Alcohol has ben perhaps one of the most transformative aspects of American history throughout the 19th and 20th century.  Its use amongst Americans has been pivotal in shaping social situations, decisions we all make on almost a daily basis by choosing to either avoid or indulge, and even has been the demise of some of the great leaders in the past.  While the power and abuse of this substance has been debated for many years, there still exists a huge market of consumption across the country that shows so sign of slowing up.  While the consumption of alcohol in modern day seems so ordinary, the amount of lobbying and protests both for and against the right to drink is incredible, and embodies the ideals and beliefs of Americans in a more broad context throughout different parts of our history, from religious views, to progressive legislature and even to human rights activism during the Vietnam War.

While debates against the use of alcohol have most likely occurred since its discovery, the Womens Christian Temperance Union was one of the first organized groups in America to successfully gain a sizable amount of support.  The WCTU was founded on principles that fought the toxic nature of alcohol abuse, and aimed to change many of the ways in which alcohol was consumed.  As time passed, and legislation did not, it became clear that the WCTU would not be able to solely gain enough support, as the organization’s exclusive structure would not provide the amount of steam needed to bring down such a large and traditional part of our history.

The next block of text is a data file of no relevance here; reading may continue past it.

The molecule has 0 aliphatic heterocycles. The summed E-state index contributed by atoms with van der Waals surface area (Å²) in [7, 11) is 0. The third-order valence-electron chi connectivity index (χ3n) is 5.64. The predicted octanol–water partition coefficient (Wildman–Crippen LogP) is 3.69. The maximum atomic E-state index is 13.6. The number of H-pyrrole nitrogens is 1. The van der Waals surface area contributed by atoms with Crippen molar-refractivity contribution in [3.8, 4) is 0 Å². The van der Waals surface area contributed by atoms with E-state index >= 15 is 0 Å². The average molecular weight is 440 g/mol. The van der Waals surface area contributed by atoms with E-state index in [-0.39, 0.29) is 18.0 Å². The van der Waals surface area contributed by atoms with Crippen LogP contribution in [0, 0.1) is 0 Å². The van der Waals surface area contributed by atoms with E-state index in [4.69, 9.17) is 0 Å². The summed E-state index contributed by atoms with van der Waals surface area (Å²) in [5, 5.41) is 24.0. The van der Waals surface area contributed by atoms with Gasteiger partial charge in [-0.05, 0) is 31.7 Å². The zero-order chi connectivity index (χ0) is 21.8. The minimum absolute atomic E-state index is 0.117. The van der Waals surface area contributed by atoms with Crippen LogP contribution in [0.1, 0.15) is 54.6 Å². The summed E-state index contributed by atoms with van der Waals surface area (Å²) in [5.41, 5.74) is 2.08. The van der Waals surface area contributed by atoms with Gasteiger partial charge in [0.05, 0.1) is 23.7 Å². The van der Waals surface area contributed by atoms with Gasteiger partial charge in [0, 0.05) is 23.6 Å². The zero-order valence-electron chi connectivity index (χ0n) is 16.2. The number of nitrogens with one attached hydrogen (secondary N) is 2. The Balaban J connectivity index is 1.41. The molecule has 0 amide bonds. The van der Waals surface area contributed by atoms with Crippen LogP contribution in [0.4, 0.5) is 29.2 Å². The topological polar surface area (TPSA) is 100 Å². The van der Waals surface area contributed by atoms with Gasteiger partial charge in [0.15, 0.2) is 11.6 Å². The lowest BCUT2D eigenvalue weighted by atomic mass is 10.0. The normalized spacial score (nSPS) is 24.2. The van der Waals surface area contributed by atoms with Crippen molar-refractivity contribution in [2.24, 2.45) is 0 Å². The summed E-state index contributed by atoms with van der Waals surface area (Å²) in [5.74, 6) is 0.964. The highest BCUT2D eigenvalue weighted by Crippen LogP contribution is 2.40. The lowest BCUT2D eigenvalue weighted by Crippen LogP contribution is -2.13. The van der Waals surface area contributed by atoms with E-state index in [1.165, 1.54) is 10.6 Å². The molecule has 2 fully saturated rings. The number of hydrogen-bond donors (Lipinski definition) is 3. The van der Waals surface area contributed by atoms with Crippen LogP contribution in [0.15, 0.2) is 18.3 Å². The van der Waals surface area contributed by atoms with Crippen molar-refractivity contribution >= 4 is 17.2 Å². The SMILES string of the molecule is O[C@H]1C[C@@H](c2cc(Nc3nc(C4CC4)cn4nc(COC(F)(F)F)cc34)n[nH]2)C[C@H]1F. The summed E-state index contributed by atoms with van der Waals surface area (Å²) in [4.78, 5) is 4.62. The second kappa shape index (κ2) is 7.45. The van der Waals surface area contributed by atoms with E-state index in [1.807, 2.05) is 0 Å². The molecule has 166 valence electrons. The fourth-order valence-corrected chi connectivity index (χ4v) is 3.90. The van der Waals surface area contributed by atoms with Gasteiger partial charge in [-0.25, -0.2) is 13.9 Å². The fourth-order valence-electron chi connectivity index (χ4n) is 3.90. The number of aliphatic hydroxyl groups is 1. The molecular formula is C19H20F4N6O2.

The organization that came about in response to the need for diversification in the fight against alcohol was the Anti-Saloon League.  The ASL was led by a man named Wes Wheeler and answered many of the problems that the WCTU faced.  The ASL’s non-partisan structure was pivotal in pushing the progressive legislature and making changes in the American society.  Without the ASL, the 18th amendment may have never been ratified in 1920.

The 18th amendment was the first key piece of legislature in American history to substantially control the distribution and use of alcohol.  Prohibition was mostly a nominal way of banning the sale and distribution of alcohol, rather than an active way of controlling its use.  While the amendment was in place for only 13 years, some of the most important pieces of alcohol history took place in this era.  Prohibition may have legally restricted mainstream alcohol in America, but the underground market for the substance sky rocketed.  The 1920’s became known for Speakeasies and Bootleggers, ran by big time mobsters, Al Copone, notably.  This underground market was perhaps just as large and twice as lucrative as the legal industry in the years prior.

As prohibition came to an abrupt end in 1933, there were still those who sought to control alcohol use.  One of the key pieces of legislation passed after the end of prohibition was the Alcohol Exclusion Law.  This law enabled insurance companies the right to waive coverage of alcohol related accidents, incentivizing people not to drink and drive.  Drinking and driving also became a part of most debates against alcohol.  While many of the young activists of the mid 1900’s pushed for the right to drink, traffic fatality numbers would prove to be the reason that these attempts would fail to gain much support nationwide. Student protesters were also influential, as they were able to gain the right to drink through arguments about the draft age. These young students embodied the new left in America, by protesting for human rights and social justice, rather than traditional politics.

Alcohol has played a key role in shaping our society, and has embodied the positions and views of some of the key groups in American history, ranging from early women’s rights groups, to the progressives that passed the prohibition legislation, and even the New Left fighting for social justice in the Vietnam War era.

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